2 Kings 22 - 23
Dr. Chris White June 30, 2013
If ever a young man was destined to repeat the troubles of a troubled family name, Josiah was the man. The fifty-seven years of his grandfather’s and father’s tenure before him were years of religious wasteland. His grandfather Manasseh and father Amon were builders of altars to local fertility gods, seekers of mediums and astrologers, and destroyers of all that the previous king, Hezekiah, had done to revive Judah for their worship of God (2 Ki. 21:1-9). So when we see a boy named Josiah become king at age eight, we would expect that it just be a matter of time until he takes up the family business. Because the first eighteen years of his reign are as a vassal to the Assyrians and a combatant of the invading Scythians, religious reform is quiet. And then it happens.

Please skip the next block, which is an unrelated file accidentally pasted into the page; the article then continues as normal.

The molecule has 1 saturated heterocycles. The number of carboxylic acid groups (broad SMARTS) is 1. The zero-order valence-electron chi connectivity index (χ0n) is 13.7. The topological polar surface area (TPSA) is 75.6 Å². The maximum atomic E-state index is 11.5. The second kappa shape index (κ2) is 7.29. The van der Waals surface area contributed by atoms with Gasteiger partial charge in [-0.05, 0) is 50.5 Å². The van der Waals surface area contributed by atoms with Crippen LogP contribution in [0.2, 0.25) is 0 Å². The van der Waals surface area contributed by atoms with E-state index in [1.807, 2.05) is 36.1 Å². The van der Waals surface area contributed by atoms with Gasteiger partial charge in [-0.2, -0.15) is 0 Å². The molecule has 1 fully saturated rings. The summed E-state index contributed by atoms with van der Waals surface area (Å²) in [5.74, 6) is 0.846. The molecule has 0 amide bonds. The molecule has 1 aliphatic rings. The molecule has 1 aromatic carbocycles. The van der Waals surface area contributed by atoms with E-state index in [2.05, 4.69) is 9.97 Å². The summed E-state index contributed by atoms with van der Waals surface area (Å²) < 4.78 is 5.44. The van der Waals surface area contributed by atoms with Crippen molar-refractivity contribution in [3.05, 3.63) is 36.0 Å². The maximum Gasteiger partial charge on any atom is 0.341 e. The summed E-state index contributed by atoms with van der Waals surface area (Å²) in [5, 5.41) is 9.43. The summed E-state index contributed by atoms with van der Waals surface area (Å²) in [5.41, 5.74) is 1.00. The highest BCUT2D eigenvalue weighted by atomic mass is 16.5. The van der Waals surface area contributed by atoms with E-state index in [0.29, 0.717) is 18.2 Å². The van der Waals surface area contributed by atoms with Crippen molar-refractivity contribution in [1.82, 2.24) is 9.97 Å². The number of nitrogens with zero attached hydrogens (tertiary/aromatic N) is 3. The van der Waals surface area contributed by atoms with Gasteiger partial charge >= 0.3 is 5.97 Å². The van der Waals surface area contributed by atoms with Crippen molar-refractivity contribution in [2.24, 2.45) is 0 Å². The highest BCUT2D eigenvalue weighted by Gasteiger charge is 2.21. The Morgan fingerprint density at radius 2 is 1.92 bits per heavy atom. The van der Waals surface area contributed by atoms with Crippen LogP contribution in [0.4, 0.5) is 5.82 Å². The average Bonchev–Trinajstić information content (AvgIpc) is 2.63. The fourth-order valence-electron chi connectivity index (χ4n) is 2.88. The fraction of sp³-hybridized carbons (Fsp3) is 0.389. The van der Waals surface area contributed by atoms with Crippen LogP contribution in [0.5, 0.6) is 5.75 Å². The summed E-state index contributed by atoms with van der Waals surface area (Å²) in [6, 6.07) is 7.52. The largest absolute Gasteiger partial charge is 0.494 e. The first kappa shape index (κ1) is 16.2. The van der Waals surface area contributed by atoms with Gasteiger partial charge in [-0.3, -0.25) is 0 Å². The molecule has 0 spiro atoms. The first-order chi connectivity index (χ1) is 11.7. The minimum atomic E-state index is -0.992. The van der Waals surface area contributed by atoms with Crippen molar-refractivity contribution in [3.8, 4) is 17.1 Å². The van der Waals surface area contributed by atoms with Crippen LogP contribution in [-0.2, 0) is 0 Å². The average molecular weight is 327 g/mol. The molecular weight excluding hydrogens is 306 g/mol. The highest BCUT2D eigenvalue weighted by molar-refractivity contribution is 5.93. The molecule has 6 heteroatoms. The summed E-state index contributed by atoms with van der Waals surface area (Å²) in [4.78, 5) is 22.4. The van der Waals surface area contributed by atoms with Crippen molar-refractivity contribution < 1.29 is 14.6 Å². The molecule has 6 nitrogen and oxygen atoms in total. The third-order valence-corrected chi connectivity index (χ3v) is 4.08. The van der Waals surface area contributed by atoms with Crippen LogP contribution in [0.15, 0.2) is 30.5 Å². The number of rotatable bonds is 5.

Second Kings 22 tells the story of the young king calling on builders to begin repairs on the temple in Jerusalem from the offerings that had slowly been building up for this cause. A nice development in itself, but then the real turn occurs. Read with me from 2 Kings 22:8-10. Scholars believe that the portion of the Book of the Law read to the king is from Deuteronomy 12-26. Chapter 12 begins this way: These are the decrees and laws you must be careful to follow in the land that the Lord, the God of your fathers, has given you to possess—as long as you live in the land. Destroy completely all the places on the high mountains and on the hills and under every spreading tree where the nations you are dispossessing worship their gods. Break down their altars, smash their sacred stones and burn their Asherah poles in the fire; cut down the idols of their gods and wipe out their names from those places. You must not worship the Lord your god in their way.